Monday, November 14, 2011

Birds at Large: The Big Bang Theory


Welcome to the return of Birds at Large, the hard-hitting series where I ridicule the non-birding world's failed attempts to talk about birds and birding. I do it for three reasons: 1) how hard is it for these producers to just get the right birds? 2) things like this are what nerdy microgenre blogs like this are meant for, and 3) it's fun.

Today's installment comes via John at A DC Birding Blog and involves the popular comedy show The Big Bang Theory. A subplot of the episode involves a bird landing on the windowsill of one of the main characters - who just happens to suffer from (the real affliction) of ornithophobia. The guy identifies the bird as a Blue Jay. It isn't.



It's a Black-throated Magpie-Jay, a Mexican species that is sometimes kept in captivity (and apparently available as animal actors).

There's a twist here, though. Normally I would throw petty insults at the producers of The Big Bang Theory for the incorrect ID and then congratulate myself with some Mountain Dew Code Reds in my parent's basement, but I've been beaten to the punch. Soon after the episode aired The BirdChick tweeted to Bill Prady, the show's producer, about the misidentification. Mr. Prady responded, admitting the bird was actually the Magpie-Jay and claiming that its misidentification was due to the character being unfamiliar with bird species due to his phobia. An after-the-fact rationalization though it is, it's perfectly plausible and shows either some quick thinking from Mr. Prady or some commendable foresight on the part of the show.

Unfortunately, the video of the show expired (?) before I was finished watching it, so I don't know how the episode ends. Thanks to John, BirdChick, Bill Prady and the rest of the outraged online bird misidentification culture (who've already updated the Black-throated Magpie-Jay's wikipedia page about the error) for this one.

9 comments:

Anonymous said...

I knew that it was not a Blue Jay, but I only had books of American birds and I was not familiar with that one.
About the episode. First, he fires a laser at the window to chase away the bird. It shatters the glass (which remains in one piece, with shatter lines). The bird remains.
Then he eventually calls two girls he knows. They come over to try to talk him out of his fear.
Soon someone opened the window, I believe it was him, to scare the bird and it flew in.
The girls have it on their hands and soon get Sheldon to talk to it. After he becomes friends with it, the bird flies back out the open window, and Sheldon is yelling for it to come back.

birdman said...

Anonymous said...
I knew that it was not a Blue Jay, but I only had books of American birds and I was not familiar with that one.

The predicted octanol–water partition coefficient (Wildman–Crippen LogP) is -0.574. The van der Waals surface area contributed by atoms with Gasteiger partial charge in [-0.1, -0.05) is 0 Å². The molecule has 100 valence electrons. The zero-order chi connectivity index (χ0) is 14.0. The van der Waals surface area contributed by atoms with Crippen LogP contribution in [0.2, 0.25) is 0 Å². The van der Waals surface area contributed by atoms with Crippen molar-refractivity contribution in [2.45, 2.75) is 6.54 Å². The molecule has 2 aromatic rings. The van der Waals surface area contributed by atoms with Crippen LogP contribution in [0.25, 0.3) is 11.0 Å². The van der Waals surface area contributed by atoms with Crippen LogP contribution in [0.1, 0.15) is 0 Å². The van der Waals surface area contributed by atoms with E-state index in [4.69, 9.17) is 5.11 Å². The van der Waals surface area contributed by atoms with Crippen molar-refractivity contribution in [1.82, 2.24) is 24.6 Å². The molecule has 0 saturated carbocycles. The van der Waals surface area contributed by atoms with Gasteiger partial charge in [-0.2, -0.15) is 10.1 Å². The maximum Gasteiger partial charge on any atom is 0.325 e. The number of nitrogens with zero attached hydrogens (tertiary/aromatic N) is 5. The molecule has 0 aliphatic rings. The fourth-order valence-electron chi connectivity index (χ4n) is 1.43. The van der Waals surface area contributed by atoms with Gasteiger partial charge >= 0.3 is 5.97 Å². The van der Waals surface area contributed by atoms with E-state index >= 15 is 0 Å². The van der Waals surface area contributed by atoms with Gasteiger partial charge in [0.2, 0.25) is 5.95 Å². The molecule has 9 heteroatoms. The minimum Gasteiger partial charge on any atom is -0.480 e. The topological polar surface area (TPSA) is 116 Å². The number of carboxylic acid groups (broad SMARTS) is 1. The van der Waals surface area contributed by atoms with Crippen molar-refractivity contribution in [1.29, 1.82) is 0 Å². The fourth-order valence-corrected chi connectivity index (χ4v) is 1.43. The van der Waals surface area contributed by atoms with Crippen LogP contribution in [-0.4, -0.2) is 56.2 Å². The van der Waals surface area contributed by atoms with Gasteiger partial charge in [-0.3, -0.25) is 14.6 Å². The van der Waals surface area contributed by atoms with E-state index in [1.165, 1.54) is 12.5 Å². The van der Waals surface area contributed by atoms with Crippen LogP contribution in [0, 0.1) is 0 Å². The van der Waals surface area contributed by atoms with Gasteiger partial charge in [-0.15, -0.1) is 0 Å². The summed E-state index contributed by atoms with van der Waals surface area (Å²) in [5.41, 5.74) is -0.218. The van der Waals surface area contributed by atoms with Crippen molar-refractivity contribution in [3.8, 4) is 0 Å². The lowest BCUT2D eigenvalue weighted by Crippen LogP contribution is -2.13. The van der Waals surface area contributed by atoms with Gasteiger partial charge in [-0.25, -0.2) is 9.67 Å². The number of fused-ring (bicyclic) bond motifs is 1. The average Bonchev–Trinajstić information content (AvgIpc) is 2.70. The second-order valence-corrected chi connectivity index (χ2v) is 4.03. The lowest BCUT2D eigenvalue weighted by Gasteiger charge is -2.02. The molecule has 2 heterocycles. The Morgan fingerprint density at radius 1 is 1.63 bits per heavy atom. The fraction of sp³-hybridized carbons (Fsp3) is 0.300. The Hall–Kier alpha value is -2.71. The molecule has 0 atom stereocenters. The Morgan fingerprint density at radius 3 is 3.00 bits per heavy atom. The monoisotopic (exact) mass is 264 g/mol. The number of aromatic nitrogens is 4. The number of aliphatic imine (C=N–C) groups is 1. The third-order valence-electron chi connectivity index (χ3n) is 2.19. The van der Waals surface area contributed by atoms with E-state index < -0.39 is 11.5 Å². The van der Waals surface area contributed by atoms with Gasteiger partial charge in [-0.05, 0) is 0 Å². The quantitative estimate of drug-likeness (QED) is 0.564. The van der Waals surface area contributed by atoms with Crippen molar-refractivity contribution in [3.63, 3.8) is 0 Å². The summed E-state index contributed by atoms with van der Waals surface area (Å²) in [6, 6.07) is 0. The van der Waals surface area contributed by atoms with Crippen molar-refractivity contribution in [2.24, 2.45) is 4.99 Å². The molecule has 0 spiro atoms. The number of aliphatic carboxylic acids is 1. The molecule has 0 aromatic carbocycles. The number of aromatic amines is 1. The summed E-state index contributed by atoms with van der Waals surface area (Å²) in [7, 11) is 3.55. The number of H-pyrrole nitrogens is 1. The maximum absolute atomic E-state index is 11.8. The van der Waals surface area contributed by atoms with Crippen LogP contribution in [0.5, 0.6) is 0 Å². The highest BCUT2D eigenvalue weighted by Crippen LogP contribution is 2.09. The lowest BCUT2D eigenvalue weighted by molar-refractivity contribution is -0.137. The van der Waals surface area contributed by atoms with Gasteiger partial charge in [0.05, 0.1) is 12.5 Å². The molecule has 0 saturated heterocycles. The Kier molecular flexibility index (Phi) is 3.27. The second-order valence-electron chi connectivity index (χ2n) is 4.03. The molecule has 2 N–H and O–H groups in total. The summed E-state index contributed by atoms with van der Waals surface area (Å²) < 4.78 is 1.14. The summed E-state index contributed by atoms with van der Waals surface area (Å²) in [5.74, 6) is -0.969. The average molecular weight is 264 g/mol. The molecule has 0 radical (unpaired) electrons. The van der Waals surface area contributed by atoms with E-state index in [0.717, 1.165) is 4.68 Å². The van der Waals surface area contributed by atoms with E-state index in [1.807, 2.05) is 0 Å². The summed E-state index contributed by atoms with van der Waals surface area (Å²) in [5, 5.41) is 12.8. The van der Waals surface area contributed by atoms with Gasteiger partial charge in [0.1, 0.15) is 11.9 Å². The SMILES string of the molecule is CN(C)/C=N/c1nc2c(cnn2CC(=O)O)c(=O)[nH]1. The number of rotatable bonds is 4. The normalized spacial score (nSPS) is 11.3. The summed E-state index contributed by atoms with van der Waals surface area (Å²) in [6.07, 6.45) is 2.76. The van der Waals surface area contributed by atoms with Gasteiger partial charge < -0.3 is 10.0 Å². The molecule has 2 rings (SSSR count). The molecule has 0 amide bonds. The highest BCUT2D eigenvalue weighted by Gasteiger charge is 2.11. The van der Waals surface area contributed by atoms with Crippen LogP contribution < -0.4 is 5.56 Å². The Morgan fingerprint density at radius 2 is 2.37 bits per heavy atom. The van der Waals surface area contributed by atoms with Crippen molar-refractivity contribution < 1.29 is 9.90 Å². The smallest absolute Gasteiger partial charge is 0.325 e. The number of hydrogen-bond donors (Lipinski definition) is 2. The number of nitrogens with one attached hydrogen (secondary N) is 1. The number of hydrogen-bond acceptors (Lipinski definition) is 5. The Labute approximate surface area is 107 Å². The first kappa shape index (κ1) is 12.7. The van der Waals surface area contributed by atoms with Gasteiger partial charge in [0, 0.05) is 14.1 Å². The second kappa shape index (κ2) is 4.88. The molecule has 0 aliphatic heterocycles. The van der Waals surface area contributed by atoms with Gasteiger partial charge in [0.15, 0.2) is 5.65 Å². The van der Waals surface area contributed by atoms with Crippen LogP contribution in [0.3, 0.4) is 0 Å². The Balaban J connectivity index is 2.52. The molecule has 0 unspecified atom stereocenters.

About the episode. First, he fires a laser at the window to chase away the bird. It shatters the glass (which remains in one piece, with shatter lines). The bird remains.
Then he eventually calls two girls he knows. They come over to try to talk him out of his fear.
Soon someone opened the window, I believe it was him, to scare the bird and it flew in.
The girls have it on their hands and soon get Sheldon to talk to it. After he becomes friends with it, the bird flies back out the open window, and Sheldon is yelling for it to come back.

Anonymous said...

When you look at television in the US, you see that most birds used in TV series or commercials that are supposed to be local birds, are indeed exotic species. I believe this is because it is illegal to keep most of our local fauna in captivity, but for some reason, keeping exotic birds caged up in the US is ok.

Monique Atgood said...

Hey - thanks for the id on the Big Bang theory bird - I knew it wasn't a blue jay - cool site - thanks again!

Anonymous said...

The funniest thing about this blog is your just like the actors on the show......watch it and you will figure it out....there science geeks who mock people of lesser intellect .....much like bird people who mock people who mis identify birds....lol....don't be insulted, you have to see the humor in that!
Thank you for helping me ID the bird!
MJM

Dash and Janet said...

Got the boxed set of The Big Bang Theory for Christmas - after about 50 hours of viewing, we encountered this bird, which we couldn't identify using our trusty old field guide to N American birds. Thanks so much for identifying it - even we Brits knew isn't a blue jay!

Anonymous said...

At the end of the show, Sheldon has retrieved the bird's nest and is incubating the one egg in it. I don't know if the bird, or the egg, ever show up again in the series.

Doug said...

The bird is named "Jose" and has it's own Facebook page:

https://www.facebook.com/JoseofRiversideDrive

Anonymous said...

Ironically (and coincidentally, since the show's producers were obviously unaware of it), escaped black-throated magpie-jays are now breeding in small numbers in the San Diego area -- a fact that could easily have been woven into the script, since the show is set in southern California. Pity a show that strives to get the science right so much of the time missed this opportunity.

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